Maersk suspends receiving cargo bookings from Asia/Europe/Middle East/Africa to Sydney
Recently, Australian dock workers in Brisbane, Sydney and Melbourne have continued to strike, causing serious cargo delays, and a large number of liner companies have imposed congestion charges.
It is reported that despite the signs of reconciliation between the dockworkers and their employers in Sydney Port, shippers have been warned that the container supply chain will continue to be congested.
In response, some shipping companies refused to book cargo to the port.
▲Maersk refused to book freight to Sydney Harbour
Yesterday, Maersk announced the temporary suspension of bookings to Sydney Harbour, and it may continue until the end of this month.
Maersk said: "In order to eliminate the uncertainty of the customer's supply chain and assist in handling the ships docking in Sydney, Maersk is making the difficult decision to temporarily stop receiving all new arrivals from Asia, Europe, the Middle East, Africa and the Indian subcontinent to Sydney. The order is effective immediately."
To remove uncertainty for our customers' supply chain and to assist handling of our vessels calling Sydney, Maersk is taking the difficult decision to temporarily stop acceptance of all new bookings from Asia, Europe, Middle East, Africa and India sub-continent to Sydney, effective immediately.
A customer consultant of Maersk said: "We expect to reopen on October 1 to accept reservations, but will continue to evaluate the situation and accept reservations as early as possible."
The consultant added that Maersk will still accept bookings from North America.
According to data from the liner database eeSea, Maersk cooperates with other shipping companies to operate six service routes to Sydney, of which two PNZ and OC1 services originated in North America. The remaining four: Cobra, Yoyo, Southern Star and Dragon connect Australia and Asia.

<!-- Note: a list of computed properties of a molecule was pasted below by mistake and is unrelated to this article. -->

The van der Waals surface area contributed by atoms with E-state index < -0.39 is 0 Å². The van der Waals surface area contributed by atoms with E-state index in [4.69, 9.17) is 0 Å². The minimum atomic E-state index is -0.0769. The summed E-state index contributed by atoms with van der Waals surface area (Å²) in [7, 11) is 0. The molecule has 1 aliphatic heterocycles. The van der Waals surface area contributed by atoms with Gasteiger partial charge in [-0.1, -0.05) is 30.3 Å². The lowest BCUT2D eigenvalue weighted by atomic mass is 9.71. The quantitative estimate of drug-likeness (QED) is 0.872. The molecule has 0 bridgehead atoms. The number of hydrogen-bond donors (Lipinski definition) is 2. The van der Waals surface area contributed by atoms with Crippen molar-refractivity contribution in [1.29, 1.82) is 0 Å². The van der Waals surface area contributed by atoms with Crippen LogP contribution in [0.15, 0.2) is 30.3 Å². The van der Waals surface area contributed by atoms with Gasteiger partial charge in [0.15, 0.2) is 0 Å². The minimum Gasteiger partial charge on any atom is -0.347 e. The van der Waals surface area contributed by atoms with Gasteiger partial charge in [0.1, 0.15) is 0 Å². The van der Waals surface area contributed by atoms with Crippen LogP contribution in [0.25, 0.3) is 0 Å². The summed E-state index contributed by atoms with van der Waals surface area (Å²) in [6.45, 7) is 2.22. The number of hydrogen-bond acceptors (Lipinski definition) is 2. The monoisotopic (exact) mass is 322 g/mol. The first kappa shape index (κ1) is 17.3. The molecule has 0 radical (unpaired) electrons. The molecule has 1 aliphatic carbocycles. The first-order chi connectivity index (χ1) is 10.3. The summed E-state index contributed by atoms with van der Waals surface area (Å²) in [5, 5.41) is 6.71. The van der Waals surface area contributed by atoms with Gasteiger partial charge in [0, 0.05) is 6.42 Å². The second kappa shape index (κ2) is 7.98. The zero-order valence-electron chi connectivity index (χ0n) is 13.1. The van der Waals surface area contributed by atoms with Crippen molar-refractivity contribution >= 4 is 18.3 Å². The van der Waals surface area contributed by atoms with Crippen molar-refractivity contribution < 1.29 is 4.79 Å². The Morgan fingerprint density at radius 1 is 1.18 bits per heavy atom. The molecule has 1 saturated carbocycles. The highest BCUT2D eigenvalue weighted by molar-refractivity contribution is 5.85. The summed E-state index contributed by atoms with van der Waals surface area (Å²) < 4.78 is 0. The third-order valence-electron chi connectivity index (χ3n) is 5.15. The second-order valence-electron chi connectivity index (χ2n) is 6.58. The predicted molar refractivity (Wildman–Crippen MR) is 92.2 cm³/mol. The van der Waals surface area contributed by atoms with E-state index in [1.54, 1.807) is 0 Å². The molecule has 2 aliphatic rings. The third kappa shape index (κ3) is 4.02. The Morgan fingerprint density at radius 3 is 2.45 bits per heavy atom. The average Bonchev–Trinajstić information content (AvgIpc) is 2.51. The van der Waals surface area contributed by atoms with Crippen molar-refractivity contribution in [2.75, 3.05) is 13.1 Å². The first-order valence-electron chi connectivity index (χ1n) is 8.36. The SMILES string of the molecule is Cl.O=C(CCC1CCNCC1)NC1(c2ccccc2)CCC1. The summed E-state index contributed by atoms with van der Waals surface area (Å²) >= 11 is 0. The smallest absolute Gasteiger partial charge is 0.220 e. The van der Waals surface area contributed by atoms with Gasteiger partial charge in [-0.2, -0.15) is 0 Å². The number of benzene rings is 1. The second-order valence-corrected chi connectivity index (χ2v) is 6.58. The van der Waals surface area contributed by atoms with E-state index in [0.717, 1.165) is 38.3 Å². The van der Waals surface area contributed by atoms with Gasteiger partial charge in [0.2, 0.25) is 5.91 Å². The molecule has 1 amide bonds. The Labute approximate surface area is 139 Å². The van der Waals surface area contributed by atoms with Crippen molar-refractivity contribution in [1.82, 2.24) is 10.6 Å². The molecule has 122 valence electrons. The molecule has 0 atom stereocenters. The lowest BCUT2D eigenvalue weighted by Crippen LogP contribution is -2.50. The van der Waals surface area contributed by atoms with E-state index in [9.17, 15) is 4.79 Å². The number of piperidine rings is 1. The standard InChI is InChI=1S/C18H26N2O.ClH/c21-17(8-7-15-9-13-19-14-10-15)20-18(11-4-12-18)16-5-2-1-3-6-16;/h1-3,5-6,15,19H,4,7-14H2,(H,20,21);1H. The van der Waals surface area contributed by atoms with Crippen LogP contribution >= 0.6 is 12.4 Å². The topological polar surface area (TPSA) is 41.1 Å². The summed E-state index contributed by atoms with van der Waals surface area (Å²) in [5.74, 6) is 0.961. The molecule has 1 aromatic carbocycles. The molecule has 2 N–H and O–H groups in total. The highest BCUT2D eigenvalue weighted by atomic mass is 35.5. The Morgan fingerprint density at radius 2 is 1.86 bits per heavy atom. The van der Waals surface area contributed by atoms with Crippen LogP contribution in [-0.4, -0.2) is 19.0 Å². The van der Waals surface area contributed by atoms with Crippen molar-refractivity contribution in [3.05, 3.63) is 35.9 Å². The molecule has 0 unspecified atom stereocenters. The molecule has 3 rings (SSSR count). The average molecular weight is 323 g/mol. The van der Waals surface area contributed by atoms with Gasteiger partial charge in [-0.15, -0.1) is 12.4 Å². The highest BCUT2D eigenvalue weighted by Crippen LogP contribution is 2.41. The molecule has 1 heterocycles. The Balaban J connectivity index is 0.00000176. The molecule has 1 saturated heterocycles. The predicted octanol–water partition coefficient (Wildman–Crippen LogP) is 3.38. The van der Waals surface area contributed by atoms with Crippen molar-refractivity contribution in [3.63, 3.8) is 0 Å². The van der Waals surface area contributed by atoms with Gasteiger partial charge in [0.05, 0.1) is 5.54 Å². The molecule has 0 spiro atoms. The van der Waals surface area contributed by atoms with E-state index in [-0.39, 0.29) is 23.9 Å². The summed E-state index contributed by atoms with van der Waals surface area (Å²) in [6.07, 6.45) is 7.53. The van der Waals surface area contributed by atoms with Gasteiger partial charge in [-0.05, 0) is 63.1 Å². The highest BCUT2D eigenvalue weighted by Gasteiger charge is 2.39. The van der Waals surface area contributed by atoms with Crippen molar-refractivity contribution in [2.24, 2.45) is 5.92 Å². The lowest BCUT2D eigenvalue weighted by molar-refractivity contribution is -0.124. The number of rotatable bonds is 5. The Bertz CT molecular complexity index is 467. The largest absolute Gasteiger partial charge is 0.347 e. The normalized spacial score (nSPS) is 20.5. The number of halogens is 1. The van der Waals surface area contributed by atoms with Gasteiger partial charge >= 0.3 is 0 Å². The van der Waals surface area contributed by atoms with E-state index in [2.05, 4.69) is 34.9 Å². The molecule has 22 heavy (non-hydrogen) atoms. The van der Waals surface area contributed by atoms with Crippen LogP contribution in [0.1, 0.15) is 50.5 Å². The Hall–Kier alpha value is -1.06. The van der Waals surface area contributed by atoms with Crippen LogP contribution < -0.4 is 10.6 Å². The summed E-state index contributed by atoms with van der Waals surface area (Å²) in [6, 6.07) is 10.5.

This means further bad news for the industry. Shipping companies are currently working hard to ship empty Australian containers back to Asia during the peak season.
The freight company CH Robinson said that due to the inability to export Australia's fully loaded containers and ship empty containers back to Asia, the current imports from Asia are at risk. The company cited research from the Port of New South Wales showing that between April and June, There is an imbalance of 30,000 teu between the volume of imported containers and the volume of exported containers.
"At the same time, due to Covid-19 employee restrictions, Australia's exports have decreased, coupled with port congestion, which has caused confusion for operators, and supply chain costs will gradually flow to consumers." Andrew CH Robinson, Vice President of Oceania Coldrey said.
He explained that the severe congestion at Botany port was caused by weather disturbances, industrial disputes and congestion at the "overwhelmed" empty container yard, which reduced operational efficiency and caused ships to diverted to Melbourne.
However, this has put more pressure on Melbourne’s already struggling ECP, which eventually led to further tensions in truck transportation and increased supply chain costs.